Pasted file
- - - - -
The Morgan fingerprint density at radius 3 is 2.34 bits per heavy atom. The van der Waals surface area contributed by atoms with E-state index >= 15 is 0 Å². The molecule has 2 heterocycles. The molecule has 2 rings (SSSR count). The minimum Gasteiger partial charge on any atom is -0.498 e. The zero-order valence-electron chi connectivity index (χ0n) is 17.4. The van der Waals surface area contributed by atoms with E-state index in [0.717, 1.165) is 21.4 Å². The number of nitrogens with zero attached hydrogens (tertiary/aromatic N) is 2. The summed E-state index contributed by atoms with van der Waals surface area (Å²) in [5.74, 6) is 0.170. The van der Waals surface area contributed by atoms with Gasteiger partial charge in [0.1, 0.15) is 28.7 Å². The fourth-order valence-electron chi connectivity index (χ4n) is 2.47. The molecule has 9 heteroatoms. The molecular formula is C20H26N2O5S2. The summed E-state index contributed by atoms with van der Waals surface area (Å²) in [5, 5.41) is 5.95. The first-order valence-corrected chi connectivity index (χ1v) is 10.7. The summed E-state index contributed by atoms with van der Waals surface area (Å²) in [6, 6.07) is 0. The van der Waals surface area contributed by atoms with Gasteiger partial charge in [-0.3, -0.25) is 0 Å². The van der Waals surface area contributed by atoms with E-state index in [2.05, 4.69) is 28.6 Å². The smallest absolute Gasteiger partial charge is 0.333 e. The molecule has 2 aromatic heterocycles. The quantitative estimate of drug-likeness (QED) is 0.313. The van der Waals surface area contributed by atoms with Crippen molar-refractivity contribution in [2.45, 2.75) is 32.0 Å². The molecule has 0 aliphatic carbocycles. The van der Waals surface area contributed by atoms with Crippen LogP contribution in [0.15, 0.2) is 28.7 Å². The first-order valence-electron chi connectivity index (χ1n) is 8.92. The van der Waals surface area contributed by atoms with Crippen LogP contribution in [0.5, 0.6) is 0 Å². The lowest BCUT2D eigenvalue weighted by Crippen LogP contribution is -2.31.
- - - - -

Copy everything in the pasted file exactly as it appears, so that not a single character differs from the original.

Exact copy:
The Morgan fingerprint density at radius 3 is 2.34 bits per heavy atom. The van der Waals surface area contributed by atoms with E-state index >= 15 is 0 Å². The molecule has 2 heterocycles. The molecule has 2 rings (SSSR count). The minimum Gasteiger partial charge on any atom is -0.498 e. The zero-order valence-electron chi connectivity index (χ0n) is 17.4. The van der Waals surface area contributed by atoms with E-state index in [0.717, 1.165) is 21.4 Å². The number of nitrogens with zero attached hydrogens (tertiary/aromatic N) is 2. The summed E-state index contributed by atoms with van der Waals surface area (Å²) in [5.74, 6) is 0.170. The van der Waals surface area contributed by atoms with Gasteiger partial charge in [0.1, 0.15) is 28.7 Å². The fourth-order valence-electron chi connectivity index (χ4n) is 2.47. The molecule has 9 heteroatoms. The molecular formula is C20H26N2O5S2. The summed E-state index contributed by atoms with van der Waals surface area (Å²) in [5, 5.41) is 5.95. The first-order valence-corrected chi connectivity index (χ1v) is 10.7. The summed E-state index contributed by atoms with van der Waals surface area (Å²) in [6, 6.07) is 0. The van der Waals surface area contributed by atoms with Gasteiger partial charge in [-0.3, -0.25) is 0 Å². The van der Waals surface area contributed by atoms with E-state index in [2.05, 4.69) is 28.6 Å². The smallest absolute Gasteiger partial charge is 0.333 e. The molecule has 2 aromatic heterocycles. The quantitative estimate of drug-likeness (QED) is 0.313. The van der Waals surface area contributed by atoms with Crippen molar-refractivity contribution in [2.45, 2.75) is 32.0 Å². The molecule has 0 aliphatic carbocycles. The van der Waals surface area contributed by atoms with Crippen LogP contribution in [0.15, 0.2) is 28.7 Å². The first-order valence-electron chi connectivity index (χ1n) is 8.92. The van der Waals surface area contributed by atoms with Crippen LogP contribution in [0.5, 0.6) is 0 Å². The lowest BCUT2D eigenvalue weighted by Crippen LogP contribution is -2.31.